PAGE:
Raising the minimum wage is still a bad idea

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Protesters gather in New York City to support raising the minimum wage.

Article Highlights

  • The WH’s own graph promoting raising minimum wage shows that only 26% of minimum-wage earners have kids.

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  • A 2010 study found that state poverty rates were unaffected by minimum-wage increases.

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  • The benefits of raising the minimum wage are not as large as you might expect.

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Raising the minimum wage to $10.10 an hour, as President Barack Obama urged in his State of the Union address last month, is as popular an idea as ever. It’s also a worse idea than ever.

Obama presented it as a way to help struggling families: “Americans overwhelmingly agree that no one who works full time should ever have to raise a family in poverty.” That comment provides a misleading picture of who minimum-wage earners are. The White House’s own graph promoting the idea shows that only 26 percent of minimum-wage earners have kids. Thirty percent either have spouses and no kids or are kids themselves.

Raising the minimum wage is not an effective tool against poverty, either. A 2010 study found that state poverty rates were unaffected by minimum-wage increases. It also found that if the minimum wage were raised to $9.50 an hour from $7.25, only 11 percent of the beneficiaries would be people who live in poor households. Forty-two percent would be people living in households making more than three times the poverty line (which means they’re well above the country’s median household income).

So the benefits of raising the minimum wage are not as large as you might expect. On to the costs. For a long time, economists generally agreed that raising the minimum wage reduced employment. The logic is straightforward enough: Raise the price of something, and people will buy less of it -- even when that “something” is labor, and the people in question are employers.

In the 1990s, some prominent research caused economists to re-evaluate this issue. It suggested that raising the minimum wage did not lower employment, or at least not that much. Other research, though, has continued to suggest that doing so has a negative effect on job growth, especially for “younger workers and in industries with a higher proportion of low-wage workers.”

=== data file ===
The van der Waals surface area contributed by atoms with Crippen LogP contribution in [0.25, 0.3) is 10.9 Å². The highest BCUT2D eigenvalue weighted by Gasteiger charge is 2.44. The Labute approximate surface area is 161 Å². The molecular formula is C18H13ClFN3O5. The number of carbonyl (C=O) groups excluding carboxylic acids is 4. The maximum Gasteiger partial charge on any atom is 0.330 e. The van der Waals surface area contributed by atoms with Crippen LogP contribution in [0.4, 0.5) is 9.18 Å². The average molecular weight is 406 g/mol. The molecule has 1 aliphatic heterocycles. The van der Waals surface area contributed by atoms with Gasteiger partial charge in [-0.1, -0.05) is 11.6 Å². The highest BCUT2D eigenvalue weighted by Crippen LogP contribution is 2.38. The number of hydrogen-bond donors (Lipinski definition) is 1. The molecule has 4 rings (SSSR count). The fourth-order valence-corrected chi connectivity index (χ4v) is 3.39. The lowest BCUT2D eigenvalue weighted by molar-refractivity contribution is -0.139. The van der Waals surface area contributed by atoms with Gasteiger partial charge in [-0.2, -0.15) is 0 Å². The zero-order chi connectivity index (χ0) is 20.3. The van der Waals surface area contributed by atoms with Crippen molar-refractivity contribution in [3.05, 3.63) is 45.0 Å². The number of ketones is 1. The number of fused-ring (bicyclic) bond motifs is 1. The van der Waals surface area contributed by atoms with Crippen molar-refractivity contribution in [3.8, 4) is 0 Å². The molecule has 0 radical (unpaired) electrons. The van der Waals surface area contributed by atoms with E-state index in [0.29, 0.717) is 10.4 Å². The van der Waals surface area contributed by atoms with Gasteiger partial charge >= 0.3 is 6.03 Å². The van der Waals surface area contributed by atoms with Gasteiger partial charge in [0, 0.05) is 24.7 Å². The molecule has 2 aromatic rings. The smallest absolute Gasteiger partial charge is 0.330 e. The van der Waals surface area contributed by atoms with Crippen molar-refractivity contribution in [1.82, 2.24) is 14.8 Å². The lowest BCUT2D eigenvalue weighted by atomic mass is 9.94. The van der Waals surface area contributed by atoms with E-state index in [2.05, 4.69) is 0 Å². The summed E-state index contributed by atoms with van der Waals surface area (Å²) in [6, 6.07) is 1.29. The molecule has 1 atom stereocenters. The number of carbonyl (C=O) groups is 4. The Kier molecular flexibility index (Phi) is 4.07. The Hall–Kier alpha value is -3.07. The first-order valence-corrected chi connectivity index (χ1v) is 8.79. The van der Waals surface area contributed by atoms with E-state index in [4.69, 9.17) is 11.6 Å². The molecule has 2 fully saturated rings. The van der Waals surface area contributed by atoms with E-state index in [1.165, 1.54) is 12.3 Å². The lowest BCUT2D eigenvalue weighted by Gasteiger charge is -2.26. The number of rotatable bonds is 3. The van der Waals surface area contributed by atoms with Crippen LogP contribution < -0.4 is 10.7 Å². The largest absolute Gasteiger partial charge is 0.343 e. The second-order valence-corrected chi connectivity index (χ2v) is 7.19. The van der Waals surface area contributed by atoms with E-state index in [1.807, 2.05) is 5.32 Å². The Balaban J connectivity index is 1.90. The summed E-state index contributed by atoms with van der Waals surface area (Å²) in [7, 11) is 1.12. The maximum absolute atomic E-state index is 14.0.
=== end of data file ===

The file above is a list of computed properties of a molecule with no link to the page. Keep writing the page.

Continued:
Economists no longer have a consensus. A 2013 survey of some of them asked whether raising the minimum wage to $9 an hour “would make it noticeably harder for low-skilled workers to find employment.” Thirty-four percent said yes, 32 percent said no and 24 percent said they were not sure. (Answers to another question on the survey suggest that some of these economists thought that raising the minimum wage to $9 would cost jobs but should be done anyway.)

Note, though, that we are talking about a minimum wage higher than $9. Going up to $10.10 would be an almost 40 percent increase, and that increase would take place in a labor market that, while slowly improving, has been weak for years.

Advocates of that increase say that it would merely take the minimum wage back to its value in 1968; inflation has eaten away at it since then. Scott Winship, a researcher at the Manhattan Institute, points out in response that the advocates are using a measure of inflation that experts generally think overstates it. Use the best measure of inflation, he says, and $10.10 would be high compared with historical minimum-wage levels.

None of these facts -- that the increase would be large, that it would push the minimum to a high level, that it would take place amid high unemployment -- clinch the case that it would have seriously bad effects on the labor market. They do, however, suggest reasons for worry.

My American Enterprise Institute colleague Michael Strain puts it this way: “Hundreds of thousands of low-skill workers are trying to find a job but can’t. Is it really the right time to raise the cost of hiring and make it harder for businesses to hire them? Some studies say a higher minimum wage will lower employment; some say employment will remain unchanged. Shouldn’t we err on the side of caution?”

Strain goes on to advocate other ways of raising take-home pay for low-income workers, such as expanding the earned income tax credit. That program has its flaws -- the Internal Revenue Service has estimated that 21 percent to 25 percent of payments made under it are improper -- but it has two great advantages over raising the minimum wage. It is better targeted at people in low-income households, and it is very unlikely to reduce employment.

You can see why politicians and activists prefer talking about raising the minimum wage rather than about the earned income credit. A higher minimum wage has a lot of support in the polls, and it does nothing directly to make the federal budget numbers worse. Even members of Congress who think it’s a bad idea hesitate to oppose it. A bad idea is nevertheless what it is.

(Ramesh Ponnuru is a Bloomberg View columnist, a visiting fellow at the American Enterprise Institute and a senior editor at the National Review.)

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